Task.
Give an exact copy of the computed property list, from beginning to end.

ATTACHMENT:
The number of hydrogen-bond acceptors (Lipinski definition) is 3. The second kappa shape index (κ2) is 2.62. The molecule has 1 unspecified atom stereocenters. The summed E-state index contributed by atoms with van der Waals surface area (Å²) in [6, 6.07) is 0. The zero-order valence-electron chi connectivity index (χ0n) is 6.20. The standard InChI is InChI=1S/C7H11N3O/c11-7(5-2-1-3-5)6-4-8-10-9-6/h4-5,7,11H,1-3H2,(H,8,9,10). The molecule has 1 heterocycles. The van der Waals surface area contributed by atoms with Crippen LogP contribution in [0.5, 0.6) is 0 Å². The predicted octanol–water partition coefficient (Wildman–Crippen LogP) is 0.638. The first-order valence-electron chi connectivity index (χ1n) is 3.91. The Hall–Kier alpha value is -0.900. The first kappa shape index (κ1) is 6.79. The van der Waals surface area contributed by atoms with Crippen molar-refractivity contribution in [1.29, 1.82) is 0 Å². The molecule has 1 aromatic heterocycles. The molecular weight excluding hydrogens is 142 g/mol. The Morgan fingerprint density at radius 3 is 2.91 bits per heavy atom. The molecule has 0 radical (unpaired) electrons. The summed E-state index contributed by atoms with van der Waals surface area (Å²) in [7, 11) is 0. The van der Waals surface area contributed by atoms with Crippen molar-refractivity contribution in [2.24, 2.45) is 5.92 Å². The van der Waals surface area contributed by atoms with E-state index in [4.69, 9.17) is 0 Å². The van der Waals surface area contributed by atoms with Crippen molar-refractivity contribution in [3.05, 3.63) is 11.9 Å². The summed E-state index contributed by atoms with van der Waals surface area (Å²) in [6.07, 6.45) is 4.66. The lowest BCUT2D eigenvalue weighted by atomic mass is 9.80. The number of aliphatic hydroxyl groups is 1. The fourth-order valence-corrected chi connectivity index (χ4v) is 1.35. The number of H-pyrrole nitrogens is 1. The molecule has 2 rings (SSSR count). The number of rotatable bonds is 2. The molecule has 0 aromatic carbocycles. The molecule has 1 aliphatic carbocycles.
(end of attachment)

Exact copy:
The number of hydrogen-bond acceptors (Lipinski definition) is 3. The second kappa shape index (κ2) is 2.62. The molecule has 1 unspecified atom stereocenters. The summed E-state index contributed by atoms with van der Waals surface area (Å²) in [6, 6.07) is 0. The zero-order valence-electron chi connectivity index (χ0n) is 6.20. The standard InChI is InChI=1S/C7H11N3O/c11-7(5-2-1-3-5)6-4-8-10-9-6/h4-5,7,11H,1-3H2,(H,8,9,10). The molecule has 1 heterocycles. The van der Waals surface area contributed by atoms with Crippen LogP contribution in [0.5, 0.6) is 0 Å². The predicted octanol–water partition coefficient (Wildman–Crippen LogP) is 0.638. The first-order valence-electron chi connectivity index (χ1n) is 3.91. The Hall–Kier alpha value is -0.900. The first kappa shape index (κ1) is 6.79. The van der Waals surface area contributed by atoms with Crippen molar-refractivity contribution in [1.29, 1.82) is 0 Å². The molecule has 1 aromatic heterocycles. The molecular weight excluding hydrogens is 142 g/mol. The Morgan fingerprint density at radius 3 is 2.91 bits per heavy atom. The molecule has 0 radical (unpaired) electrons. The summed E-state index contributed by atoms with van der Waals surface area (Å²) in [7, 11) is 0. The van der Waals surface area contributed by atoms with Crippen molar-refractivity contribution in [2.24, 2.45) is 5.92 Å². The van der Waals surface area contributed by atoms with E-state index in [4.69, 9.17) is 0 Å². The van der Waals surface area contributed by atoms with Crippen molar-refractivity contribution in [3.05, 3.63) is 11.9 Å². The summed E-state index contributed by atoms with van der Waals surface area (Å²) in [6.07, 6.45) is 4.66. The lowest BCUT2D eigenvalue weighted by atomic mass is 9.80. The number of aliphatic hydroxyl groups is 1. The fourth-order valence-corrected chi connectivity index (χ4v) is 1.35. The number of H-pyrrole nitrogens is 1. The molecule has 2 rings (SSSR count). The number of rotatable bonds is 2. The molecule has 0 aromatic carbocycles. The molecule has 1 aliphatic carbocycles.